CAPTION: The advice is to always check the email address if you receive an email that seems out of the ordinary in any way

Devon Churches Scam Emails Warning

Posted: 24th January, 2024

Churches in Devon are being warned to be on the alert for an email scam in which fake emails are being sent out which look like they are from a bishop or the local vicar.

In fact they are a fraud, designed to trick recipients into doing the sender a ‘favour’ by buying online gift cards for them.

Some people have lost thousands of pounds before realising their bishop or vicar has not really emailed them and they have been conned.

Last year staff in York Diocese received fake emails purporting to be from the Archbishop of York. Diocesan staff in Exeter have also received similar emails.

Parishes targeted

We have also had recent examples in two mission communities in the Diocese of Exeter. In one case a church volunteer was conned into spending £3600 on Amazon vouchers believing he was responding to an urgent request from the vicar.

The vicar said “I received a couple of emails from him saying he had bought the gift cards I wanted. I thought it was strange, so I phoned him. I thought he was joking when he said he had bought six £600 gift cards. I heard the helplessness in his voice when he realised what had happened. I felt so sorry for him, especially because he had done it out of trust in me. It’s been very difficult.”

In another mission community, a family spent £1500 on gift cards before realising it was a scam. Fortunately, their bank agreed to reimburse them most of the money, but this is not guaranteed and not every bank will do this.

How to spot scam emails

Action Fraud, a national police scheme, offers the following advice about scam emails:

The first email typically reads something like “[name], are you free at the moment?” or it may be more detailed, such as “Do you have a moment I have a request I need you to handle discreetly. I am currently busy… so no calls just reply to my email.”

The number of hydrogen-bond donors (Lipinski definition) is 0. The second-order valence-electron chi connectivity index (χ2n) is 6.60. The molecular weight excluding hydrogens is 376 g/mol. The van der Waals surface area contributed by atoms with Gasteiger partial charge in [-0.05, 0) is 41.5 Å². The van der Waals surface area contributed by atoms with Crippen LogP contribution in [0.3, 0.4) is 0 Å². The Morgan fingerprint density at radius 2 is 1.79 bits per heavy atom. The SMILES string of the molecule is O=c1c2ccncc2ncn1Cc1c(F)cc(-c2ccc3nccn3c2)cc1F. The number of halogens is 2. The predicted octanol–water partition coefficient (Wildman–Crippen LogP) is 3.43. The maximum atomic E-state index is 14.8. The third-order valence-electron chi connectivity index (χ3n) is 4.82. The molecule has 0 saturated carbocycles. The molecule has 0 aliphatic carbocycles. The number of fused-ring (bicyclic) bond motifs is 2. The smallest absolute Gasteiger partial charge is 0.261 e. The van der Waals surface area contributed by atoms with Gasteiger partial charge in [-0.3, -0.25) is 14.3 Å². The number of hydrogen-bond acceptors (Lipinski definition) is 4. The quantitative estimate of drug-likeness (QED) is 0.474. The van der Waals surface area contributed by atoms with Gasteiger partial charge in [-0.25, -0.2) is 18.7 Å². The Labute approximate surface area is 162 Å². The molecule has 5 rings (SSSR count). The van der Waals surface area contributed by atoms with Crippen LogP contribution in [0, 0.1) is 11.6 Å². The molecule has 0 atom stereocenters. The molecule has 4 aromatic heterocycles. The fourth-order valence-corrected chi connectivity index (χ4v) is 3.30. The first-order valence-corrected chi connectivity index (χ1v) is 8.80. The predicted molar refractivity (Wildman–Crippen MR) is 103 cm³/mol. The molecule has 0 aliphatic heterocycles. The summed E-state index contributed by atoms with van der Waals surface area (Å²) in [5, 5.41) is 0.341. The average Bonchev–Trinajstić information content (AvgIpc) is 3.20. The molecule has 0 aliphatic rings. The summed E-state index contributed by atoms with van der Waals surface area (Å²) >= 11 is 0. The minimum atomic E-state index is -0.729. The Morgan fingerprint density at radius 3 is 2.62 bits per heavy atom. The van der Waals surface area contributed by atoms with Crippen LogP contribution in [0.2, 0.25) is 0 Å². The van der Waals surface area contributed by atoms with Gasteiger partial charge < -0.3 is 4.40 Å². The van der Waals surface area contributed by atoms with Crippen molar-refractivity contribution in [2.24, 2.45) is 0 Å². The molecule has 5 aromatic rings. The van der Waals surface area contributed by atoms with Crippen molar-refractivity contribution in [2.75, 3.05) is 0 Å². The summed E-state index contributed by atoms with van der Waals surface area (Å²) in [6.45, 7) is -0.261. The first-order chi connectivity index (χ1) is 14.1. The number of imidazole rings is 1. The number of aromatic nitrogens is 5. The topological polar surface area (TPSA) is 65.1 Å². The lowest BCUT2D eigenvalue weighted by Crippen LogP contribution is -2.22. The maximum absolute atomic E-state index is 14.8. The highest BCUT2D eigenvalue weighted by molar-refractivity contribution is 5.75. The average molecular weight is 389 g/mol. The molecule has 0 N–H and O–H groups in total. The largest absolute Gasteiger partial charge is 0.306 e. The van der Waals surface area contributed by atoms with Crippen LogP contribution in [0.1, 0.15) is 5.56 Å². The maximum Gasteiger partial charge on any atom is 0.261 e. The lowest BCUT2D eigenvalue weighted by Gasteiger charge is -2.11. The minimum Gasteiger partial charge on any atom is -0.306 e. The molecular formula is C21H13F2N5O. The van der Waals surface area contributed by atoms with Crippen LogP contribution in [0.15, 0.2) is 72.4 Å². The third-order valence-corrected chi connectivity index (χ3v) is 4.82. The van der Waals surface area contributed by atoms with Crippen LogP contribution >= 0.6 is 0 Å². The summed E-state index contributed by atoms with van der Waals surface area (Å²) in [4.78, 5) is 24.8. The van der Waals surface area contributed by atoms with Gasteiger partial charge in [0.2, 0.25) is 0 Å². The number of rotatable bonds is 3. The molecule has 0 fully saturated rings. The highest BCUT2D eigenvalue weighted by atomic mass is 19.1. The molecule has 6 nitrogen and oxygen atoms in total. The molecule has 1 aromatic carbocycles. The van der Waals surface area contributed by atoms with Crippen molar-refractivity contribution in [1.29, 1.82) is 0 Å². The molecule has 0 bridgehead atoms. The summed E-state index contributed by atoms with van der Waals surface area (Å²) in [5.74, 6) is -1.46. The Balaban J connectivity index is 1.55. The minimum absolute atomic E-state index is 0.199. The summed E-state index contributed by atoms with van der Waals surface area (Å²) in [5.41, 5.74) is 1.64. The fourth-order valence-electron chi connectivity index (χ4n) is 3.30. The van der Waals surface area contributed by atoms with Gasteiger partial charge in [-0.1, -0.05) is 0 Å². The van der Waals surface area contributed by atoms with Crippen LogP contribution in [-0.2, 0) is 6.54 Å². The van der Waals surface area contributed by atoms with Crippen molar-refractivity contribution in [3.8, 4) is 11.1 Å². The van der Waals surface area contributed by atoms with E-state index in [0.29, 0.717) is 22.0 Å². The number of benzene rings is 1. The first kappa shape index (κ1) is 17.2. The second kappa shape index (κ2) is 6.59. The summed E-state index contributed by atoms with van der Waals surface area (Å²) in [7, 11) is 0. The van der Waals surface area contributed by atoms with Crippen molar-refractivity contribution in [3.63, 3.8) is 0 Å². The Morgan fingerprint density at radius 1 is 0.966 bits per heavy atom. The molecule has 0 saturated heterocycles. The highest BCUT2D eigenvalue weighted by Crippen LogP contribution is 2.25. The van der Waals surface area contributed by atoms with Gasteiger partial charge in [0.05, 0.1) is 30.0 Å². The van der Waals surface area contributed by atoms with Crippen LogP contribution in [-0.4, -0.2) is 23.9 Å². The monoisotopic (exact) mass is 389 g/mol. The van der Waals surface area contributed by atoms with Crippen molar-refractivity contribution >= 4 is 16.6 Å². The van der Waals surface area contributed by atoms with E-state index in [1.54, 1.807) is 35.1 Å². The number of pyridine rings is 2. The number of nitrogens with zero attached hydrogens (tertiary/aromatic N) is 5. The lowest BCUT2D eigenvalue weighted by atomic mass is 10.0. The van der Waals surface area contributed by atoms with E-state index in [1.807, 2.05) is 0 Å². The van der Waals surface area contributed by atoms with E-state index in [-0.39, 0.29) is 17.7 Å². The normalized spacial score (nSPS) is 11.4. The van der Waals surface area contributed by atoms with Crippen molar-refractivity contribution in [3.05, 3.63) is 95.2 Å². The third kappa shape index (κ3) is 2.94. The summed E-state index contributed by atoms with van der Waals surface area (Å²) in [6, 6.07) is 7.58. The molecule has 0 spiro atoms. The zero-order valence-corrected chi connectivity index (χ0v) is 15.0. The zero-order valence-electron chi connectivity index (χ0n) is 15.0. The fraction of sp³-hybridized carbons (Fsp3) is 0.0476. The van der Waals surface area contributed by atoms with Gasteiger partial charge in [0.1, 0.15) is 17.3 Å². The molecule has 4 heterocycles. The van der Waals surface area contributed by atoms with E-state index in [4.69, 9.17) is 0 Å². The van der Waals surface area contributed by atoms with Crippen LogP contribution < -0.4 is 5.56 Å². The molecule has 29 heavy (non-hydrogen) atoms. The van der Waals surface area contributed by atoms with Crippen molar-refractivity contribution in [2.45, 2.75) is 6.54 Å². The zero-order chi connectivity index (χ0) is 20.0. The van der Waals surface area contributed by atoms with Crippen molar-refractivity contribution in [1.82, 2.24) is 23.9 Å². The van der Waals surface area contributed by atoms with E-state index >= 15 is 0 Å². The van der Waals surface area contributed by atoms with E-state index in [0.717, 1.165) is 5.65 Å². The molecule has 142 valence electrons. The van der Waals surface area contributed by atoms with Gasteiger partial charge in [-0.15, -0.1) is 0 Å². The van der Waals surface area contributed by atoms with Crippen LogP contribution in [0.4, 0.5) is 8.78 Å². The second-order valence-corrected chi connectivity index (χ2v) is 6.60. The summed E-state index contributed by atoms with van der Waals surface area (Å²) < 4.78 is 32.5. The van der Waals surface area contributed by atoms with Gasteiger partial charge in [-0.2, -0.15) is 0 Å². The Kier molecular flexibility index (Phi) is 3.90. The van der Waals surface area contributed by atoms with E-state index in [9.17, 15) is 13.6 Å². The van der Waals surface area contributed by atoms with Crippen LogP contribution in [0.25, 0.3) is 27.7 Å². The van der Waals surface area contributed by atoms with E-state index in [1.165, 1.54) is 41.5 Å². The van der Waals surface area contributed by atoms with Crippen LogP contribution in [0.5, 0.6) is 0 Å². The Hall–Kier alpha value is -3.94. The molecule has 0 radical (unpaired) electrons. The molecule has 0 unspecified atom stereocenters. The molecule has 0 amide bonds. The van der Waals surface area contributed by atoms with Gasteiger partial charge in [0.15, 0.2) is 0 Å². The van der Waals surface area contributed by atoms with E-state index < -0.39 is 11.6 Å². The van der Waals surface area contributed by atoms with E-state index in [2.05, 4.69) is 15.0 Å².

A reply then draws the recipient into a dialogue in which they are encouraged to buy vouchers, and ultimately send images of their serial and security numbers to the fraudster.

If you think you have received one of these messages, please report it to the police via their non-emergency line 101.

If it is a church-related email please also inform the Diocese of Exeter Communications Team: communications@exeter.anglican.org, so other people who may be affected in a particular mission community can be warned to be on the alert.

Sophisticated Technology

Although the language in scam emails is often a give-away, as they become more sophisticated, so they manage to better replicate people’s writing styles and turns of phrase. “AI” will only speed this process.

The advice is to always check the ‘from’ address for any email that’s unexpected or out of the ordinary in even the smallest way. If you are unsure it is genuine, ring the person, even if the email says not to, which of course it’s likely to. Never reply by email until proven genuine.

Advice for clergy

We are also advising clergy to inform their church officers, PCC members and people on parish mailing lists, that “I will never ask you by email or text to spend your own money for the church.”

Steve King, the Diocese of Exeter’s IT Consultant, says “This guidance is just skimming the surface of this one particular breed of email scam. Please bear in mind that there are thousands of different scams out there, and the scammers are always thinking of new ways to deceive, or to bypass any mitigations in place to block scams.

“You have to assume that all emails are scams, unless you can prove that they are genuine. As Christians, we are typically trusting people, which is why I think I see more of this type of scam related to the Church than in other organisations, although everyone gets them to a certain extent.

“No shame in being deceived”

“If you have replied to one of these emails, please do not be embarrassed, you aren’t the first. The most important thing in that case is to stop any further engagement, and speak to someone as soon as possible.”

This is echoed by the Devon and Cornwall police website which says “Don’t be embarrassed about reporting a scam. Because the scammers are cunning and clever there’s no shame in being deceived. By reporting it, you’ll make it more difficult for them to deceive others.”

You can find more advice about avoiding personal fraud on the Devon and Cornwall Police website

 

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